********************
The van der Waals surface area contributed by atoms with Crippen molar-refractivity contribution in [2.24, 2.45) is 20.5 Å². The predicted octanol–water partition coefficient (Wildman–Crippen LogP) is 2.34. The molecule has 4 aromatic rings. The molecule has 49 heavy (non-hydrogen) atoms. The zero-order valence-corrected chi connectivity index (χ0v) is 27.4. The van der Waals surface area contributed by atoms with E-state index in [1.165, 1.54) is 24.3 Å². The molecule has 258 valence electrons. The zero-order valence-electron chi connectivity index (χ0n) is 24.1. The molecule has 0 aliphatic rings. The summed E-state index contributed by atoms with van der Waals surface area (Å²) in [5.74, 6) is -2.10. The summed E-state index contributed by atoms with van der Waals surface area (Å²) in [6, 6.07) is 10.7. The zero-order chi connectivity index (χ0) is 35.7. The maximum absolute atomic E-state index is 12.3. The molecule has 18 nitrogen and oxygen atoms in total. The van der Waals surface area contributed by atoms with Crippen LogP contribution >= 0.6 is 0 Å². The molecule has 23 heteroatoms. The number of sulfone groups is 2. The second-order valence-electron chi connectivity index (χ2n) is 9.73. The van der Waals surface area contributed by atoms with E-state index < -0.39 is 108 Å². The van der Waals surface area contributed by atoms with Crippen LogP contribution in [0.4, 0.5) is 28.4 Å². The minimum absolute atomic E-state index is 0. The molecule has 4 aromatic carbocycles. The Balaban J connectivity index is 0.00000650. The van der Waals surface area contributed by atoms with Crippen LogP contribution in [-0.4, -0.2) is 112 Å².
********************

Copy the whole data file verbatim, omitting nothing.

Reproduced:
The van der Waals surface area contributed by atoms with Crippen molar-refractivity contribution in [2.24, 2.45) is 20.5 Å². The predicted octanol–water partition coefficient (Wildman–Crippen LogP) is 2.34. The molecule has 4 aromatic rings. The molecule has 49 heavy (non-hydrogen) atoms. The zero-order valence-corrected chi connectivity index (χ0v) is 27.4. The van der Waals surface area contributed by atoms with E-state index in [1.165, 1.54) is 24.3 Å². The molecule has 258 valence electrons. The zero-order valence-electron chi connectivity index (χ0n) is 24.1. The molecule has 0 aliphatic rings. The summed E-state index contributed by atoms with van der Waals surface area (Å²) in [5.74, 6) is -2.10. The summed E-state index contributed by atoms with van der Waals surface area (Å²) in [6, 6.07) is 10.7. The zero-order chi connectivity index (χ0) is 35.7. The maximum absolute atomic E-state index is 12.3. The molecule has 18 nitrogen and oxygen atoms in total. The van der Waals surface area contributed by atoms with Crippen LogP contribution >= 0.6 is 0 Å². The molecule has 23 heteroatoms. The number of sulfone groups is 2. The second-order valence-electron chi connectivity index (χ2n) is 9.73. The van der Waals surface area contributed by atoms with E-state index < -0.39 is 108 Å². The van der Waals surface area contributed by atoms with Crippen LogP contribution in [0.4, 0.5) is 28.4 Å². The minimum absolute atomic E-state index is 0. The molecule has 4 aromatic carbocycles. The Balaban J connectivity index is 0.00000650. The van der Waals surface area contributed by atoms with Crippen LogP contribution in [-0.4, -0.2) is 112 Å².